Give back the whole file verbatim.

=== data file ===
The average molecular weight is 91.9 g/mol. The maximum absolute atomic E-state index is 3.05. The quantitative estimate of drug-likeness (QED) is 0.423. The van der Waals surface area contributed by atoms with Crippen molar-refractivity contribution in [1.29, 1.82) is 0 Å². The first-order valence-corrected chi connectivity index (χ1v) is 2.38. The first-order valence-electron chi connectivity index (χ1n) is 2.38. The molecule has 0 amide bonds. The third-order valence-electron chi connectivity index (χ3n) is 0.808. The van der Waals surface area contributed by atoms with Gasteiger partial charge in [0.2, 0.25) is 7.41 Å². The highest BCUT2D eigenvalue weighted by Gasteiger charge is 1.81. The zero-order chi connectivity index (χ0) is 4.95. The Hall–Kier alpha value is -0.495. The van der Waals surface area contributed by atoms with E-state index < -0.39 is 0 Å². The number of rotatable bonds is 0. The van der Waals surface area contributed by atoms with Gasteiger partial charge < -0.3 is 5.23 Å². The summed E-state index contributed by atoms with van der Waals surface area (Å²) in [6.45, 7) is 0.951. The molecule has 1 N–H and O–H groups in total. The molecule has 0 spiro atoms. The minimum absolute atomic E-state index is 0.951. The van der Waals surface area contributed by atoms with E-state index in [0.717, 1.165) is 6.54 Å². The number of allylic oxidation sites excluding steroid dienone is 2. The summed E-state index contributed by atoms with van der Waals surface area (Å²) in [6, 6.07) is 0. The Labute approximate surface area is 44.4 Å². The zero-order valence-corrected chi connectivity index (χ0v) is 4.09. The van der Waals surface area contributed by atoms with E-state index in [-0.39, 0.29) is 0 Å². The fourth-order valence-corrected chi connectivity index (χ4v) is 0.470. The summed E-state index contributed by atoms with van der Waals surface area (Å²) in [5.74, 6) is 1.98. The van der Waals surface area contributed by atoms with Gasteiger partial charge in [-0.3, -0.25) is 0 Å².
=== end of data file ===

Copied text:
The average molecular weight is 91.9 g/mol. The maximum absolute atomic E-state index is 3.05. The quantitative estimate of drug-likeness (QED) is 0.423. The van der Waals surface area contributed by atoms with Crippen molar-refractivity contribution in [1.29, 1.82) is 0 Å². The first-order valence-corrected chi connectivity index (χ1v) is 2.38. The first-order valence-electron chi connectivity index (χ1n) is 2.38. The molecule has 0 amide bonds. The third-order valence-electron chi connectivity index (χ3n) is 0.808. The van der Waals surface area contributed by atoms with Gasteiger partial charge in [0.2, 0.25) is 7.41 Å². The highest BCUT2D eigenvalue weighted by Gasteiger charge is 1.81. The zero-order chi connectivity index (χ0) is 4.95. The Hall–Kier alpha value is -0.495. The van der Waals surface area contributed by atoms with E-state index < -0.39 is 0 Å². The number of rotatable bonds is 0. The van der Waals surface area contributed by atoms with Gasteiger partial charge < -0.3 is 5.23 Å². The summed E-state index contributed by atoms with van der Waals surface area (Å²) in [6.45, 7) is 0.951. The molecule has 1 N–H and O–H groups in total. The molecule has 0 spiro atoms. The minimum absolute atomic E-state index is 0.951. The van der Waals surface area contributed by atoms with E-state index in [0.717, 1.165) is 6.54 Å². The number of allylic oxidation sites excluding steroid dienone is 2. The summed E-state index contributed by atoms with van der Waals surface area (Å²) in [6, 6.07) is 0. The Labute approximate surface area is 44.4 Å². The zero-order valence-corrected chi connectivity index (χ0v) is 4.09. The van der Waals surface area contributed by atoms with E-state index in [-0.39, 0.29) is 0 Å². The fourth-order valence-corrected chi connectivity index (χ4v) is 0.470. The summed E-state index contributed by atoms with van der Waals surface area (Å²) in [5.74, 6) is 1.98. The van der Waals surface area contributed by atoms with Gasteiger partial charge in [-0.3, -0.25) is 0 Å².